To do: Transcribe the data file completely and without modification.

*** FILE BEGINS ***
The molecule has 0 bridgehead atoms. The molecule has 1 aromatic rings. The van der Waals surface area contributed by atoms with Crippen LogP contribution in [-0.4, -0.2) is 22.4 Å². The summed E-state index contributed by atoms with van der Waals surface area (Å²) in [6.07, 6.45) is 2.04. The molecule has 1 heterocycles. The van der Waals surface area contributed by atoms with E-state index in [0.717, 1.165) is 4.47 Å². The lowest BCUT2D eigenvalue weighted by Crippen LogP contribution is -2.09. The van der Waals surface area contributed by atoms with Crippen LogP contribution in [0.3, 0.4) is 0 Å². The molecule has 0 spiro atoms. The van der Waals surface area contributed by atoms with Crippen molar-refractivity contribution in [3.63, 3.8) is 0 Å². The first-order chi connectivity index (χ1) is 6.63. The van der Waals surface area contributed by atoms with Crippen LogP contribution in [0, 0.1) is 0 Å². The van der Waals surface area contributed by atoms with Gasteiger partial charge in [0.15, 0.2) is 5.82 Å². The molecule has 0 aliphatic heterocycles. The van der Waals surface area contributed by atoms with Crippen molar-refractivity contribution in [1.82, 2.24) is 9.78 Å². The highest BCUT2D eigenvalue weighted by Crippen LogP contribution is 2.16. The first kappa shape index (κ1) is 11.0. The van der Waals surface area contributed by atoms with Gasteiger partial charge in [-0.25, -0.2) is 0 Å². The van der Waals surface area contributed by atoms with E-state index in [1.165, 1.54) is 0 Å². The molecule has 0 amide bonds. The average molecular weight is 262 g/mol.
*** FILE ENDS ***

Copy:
The molecule has 0 bridgehead atoms. The molecule has 1 aromatic rings. The van der Waals surface area contributed by atoms with Crippen LogP contribution in [-0.4, -0.2) is 22.4 Å². The summed E-state index contributed by atoms with van der Waals surface area (Å²) in [6.07, 6.45) is 2.04. The molecule has 1 heterocycles. The van der Waals surface area contributed by atoms with E-state index in [0.717, 1.165) is 4.47 Å². The lowest BCUT2D eigenvalue weighted by Crippen LogP contribution is -2.09. The van der Waals surface area contributed by atoms with Crippen LogP contribution in [0.3, 0.4) is 0 Å². The molecule has 0 spiro atoms. The van der Waals surface area contributed by atoms with Crippen molar-refractivity contribution in [3.63, 3.8) is 0 Å². The first-order chi connectivity index (χ1) is 6.63. The van der Waals surface area contributed by atoms with Crippen LogP contribution in [0, 0.1) is 0 Å². The van der Waals surface area contributed by atoms with Gasteiger partial charge in [0.15, 0.2) is 5.82 Å². The molecule has 0 aliphatic heterocycles. The van der Waals surface area contributed by atoms with Crippen molar-refractivity contribution in [1.82, 2.24) is 9.78 Å². The highest BCUT2D eigenvalue weighted by Crippen LogP contribution is 2.16. The first kappa shape index (κ1) is 11.0. The van der Waals surface area contributed by atoms with Gasteiger partial charge in [-0.25, -0.2) is 0 Å². The van der Waals surface area contributed by atoms with E-state index in [1.165, 1.54) is 0 Å². The molecule has 0 amide bonds. The average molecular weight is 262 g/mol.